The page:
Japan Launches Satellite For World’s 1st Artificial Meteor Shower

A rocket carrying a satellite on a mission to deliver the world’s first artificial meteor shower blasted into space on 18 January 2019. A start-up based in Tokyo developed the micro-satellite for the celestial show over Hiroshima early next year as the initial experiment for what it calls a “shooting stars on demand” service.

The satellite is to release tiny balls that glow brightly as they hurtle through the atmosphere, simulating a meteor shower. It hitched a ride on the small-size Epsilon-4 rocket that was launched from the Uchinoura space centre by the Japan Aerospace Exploration Agency (JAXA).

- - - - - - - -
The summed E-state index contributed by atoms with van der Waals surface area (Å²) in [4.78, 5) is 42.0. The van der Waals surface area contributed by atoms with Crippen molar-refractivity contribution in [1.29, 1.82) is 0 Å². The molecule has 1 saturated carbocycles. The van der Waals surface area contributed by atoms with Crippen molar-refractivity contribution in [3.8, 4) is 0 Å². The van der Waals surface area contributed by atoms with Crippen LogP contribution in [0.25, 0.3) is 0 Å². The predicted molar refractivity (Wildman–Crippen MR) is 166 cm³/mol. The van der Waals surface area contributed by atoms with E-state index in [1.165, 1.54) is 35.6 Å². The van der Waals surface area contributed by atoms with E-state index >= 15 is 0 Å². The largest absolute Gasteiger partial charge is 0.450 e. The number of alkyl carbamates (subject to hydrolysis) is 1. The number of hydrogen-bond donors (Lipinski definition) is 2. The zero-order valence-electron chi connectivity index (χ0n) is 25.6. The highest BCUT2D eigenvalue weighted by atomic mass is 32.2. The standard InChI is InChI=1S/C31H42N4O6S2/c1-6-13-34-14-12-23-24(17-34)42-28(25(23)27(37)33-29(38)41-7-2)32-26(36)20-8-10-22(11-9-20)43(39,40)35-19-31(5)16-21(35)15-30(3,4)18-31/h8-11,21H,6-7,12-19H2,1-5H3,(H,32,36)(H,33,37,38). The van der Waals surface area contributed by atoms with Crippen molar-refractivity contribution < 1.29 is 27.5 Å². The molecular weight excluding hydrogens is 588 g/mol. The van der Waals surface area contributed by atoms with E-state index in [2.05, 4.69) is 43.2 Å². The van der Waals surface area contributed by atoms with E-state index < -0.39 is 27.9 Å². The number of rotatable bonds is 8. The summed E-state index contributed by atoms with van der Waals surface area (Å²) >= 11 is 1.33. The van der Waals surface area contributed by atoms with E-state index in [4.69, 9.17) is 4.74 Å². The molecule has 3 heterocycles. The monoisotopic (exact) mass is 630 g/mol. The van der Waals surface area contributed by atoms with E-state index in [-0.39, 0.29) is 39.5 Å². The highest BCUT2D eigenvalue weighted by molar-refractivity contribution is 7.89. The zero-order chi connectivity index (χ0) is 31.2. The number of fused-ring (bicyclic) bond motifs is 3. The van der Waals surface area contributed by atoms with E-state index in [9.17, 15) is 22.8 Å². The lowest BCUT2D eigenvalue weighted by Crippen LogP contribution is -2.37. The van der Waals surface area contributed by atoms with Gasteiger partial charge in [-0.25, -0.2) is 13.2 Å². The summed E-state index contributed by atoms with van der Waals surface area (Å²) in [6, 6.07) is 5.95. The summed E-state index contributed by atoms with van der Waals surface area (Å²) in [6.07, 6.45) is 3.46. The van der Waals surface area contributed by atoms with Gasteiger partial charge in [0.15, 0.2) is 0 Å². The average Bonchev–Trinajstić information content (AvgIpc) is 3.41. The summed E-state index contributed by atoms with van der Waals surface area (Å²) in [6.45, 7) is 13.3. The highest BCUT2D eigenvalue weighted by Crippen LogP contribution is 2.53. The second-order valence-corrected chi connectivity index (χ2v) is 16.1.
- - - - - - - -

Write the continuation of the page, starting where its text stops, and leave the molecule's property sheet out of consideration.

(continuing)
The company ALE Co. Ltd plans to deliver its first out-of-this-world show over Hiroshima in the spring of 2020. The satellite launched 18 January 2019 carries 400 tiny balls whose chemical formula is a closely-guarded secret. That should be enough for 20-30 events, as one shower will involve up to 20 stars, according to the company. ALE’s satellite, released 500 kilometers above the Earth, will gradually descend to 400 kilometers over the coming year as it orbits the Earth.

When its two satellites are in orbit, they can be used separately or in tandem and will be programmed to eject the balls at the right location, speed, and direction to put on a show for viewers on the ground. The western Japan city rose from the ashes after the 1945 US atomic bombing and faces the Seto Inland sea where the floating gate of Itsukushima Shrine is. ALE is working in collaboration with scientists and engineers at Japanese universities as well as local government officials and corporate sponsors.

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